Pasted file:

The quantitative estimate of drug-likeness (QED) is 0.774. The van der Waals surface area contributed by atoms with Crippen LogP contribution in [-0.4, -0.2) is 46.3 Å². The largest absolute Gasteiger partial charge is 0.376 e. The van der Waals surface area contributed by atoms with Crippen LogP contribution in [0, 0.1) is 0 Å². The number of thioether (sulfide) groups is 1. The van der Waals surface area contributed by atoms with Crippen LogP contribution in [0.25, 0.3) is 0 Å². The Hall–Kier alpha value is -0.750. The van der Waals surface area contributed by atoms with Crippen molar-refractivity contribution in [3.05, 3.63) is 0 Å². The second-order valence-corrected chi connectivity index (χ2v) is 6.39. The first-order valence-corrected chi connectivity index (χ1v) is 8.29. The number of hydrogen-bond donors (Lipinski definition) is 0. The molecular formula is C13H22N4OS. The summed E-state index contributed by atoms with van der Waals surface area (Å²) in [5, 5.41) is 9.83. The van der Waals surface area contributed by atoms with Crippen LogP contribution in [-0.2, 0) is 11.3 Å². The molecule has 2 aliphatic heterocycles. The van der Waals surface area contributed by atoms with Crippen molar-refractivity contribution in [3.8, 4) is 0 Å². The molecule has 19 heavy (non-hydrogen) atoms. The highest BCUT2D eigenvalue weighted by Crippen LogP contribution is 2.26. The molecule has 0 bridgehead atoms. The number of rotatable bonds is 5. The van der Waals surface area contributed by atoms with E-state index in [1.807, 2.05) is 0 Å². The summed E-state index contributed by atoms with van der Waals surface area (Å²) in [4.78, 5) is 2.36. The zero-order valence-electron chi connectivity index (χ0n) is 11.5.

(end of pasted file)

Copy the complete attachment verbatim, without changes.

The quantitative estimate of drug-likeness (QED) is 0.774. The van der Waals surface area contributed by atoms with Crippen LogP contribution in [-0.4, -0.2) is 46.3 Å². The largest absolute Gasteiger partial charge is 0.376 e. The van der Waals surface area contributed by atoms with Crippen LogP contribution in [0, 0.1) is 0 Å². The number of thioether (sulfide) groups is 1. The van der Waals surface area contributed by atoms with Crippen LogP contribution in [0.25, 0.3) is 0 Å². The Hall–Kier alpha value is -0.750. The van der Waals surface area contributed by atoms with Crippen molar-refractivity contribution in [3.05, 3.63) is 0 Å². The second-order valence-corrected chi connectivity index (χ2v) is 6.39. The first-order valence-corrected chi connectivity index (χ1v) is 8.29. The number of hydrogen-bond donors (Lipinski definition) is 0. The molecular formula is C13H22N4OS. The summed E-state index contributed by atoms with van der Waals surface area (Å²) in [5, 5.41) is 9.83. The van der Waals surface area contributed by atoms with Crippen LogP contribution in [-0.2, 0) is 11.3 Å². The molecule has 2 aliphatic heterocycles. The van der Waals surface area contributed by atoms with Crippen molar-refractivity contribution in [3.8, 4) is 0 Å². The molecule has 19 heavy (non-hydrogen) atoms. The highest BCUT2D eigenvalue weighted by Crippen LogP contribution is 2.26. The molecule has 0 bridgehead atoms. The number of rotatable bonds is 5. The van der Waals surface area contributed by atoms with E-state index in [1.807, 2.05) is 0 Å². The summed E-state index contributed by atoms with van der Waals surface area (Å²) in [4.78, 5) is 2.36. The zero-order valence-electron chi connectivity index (χ0n) is 11.5.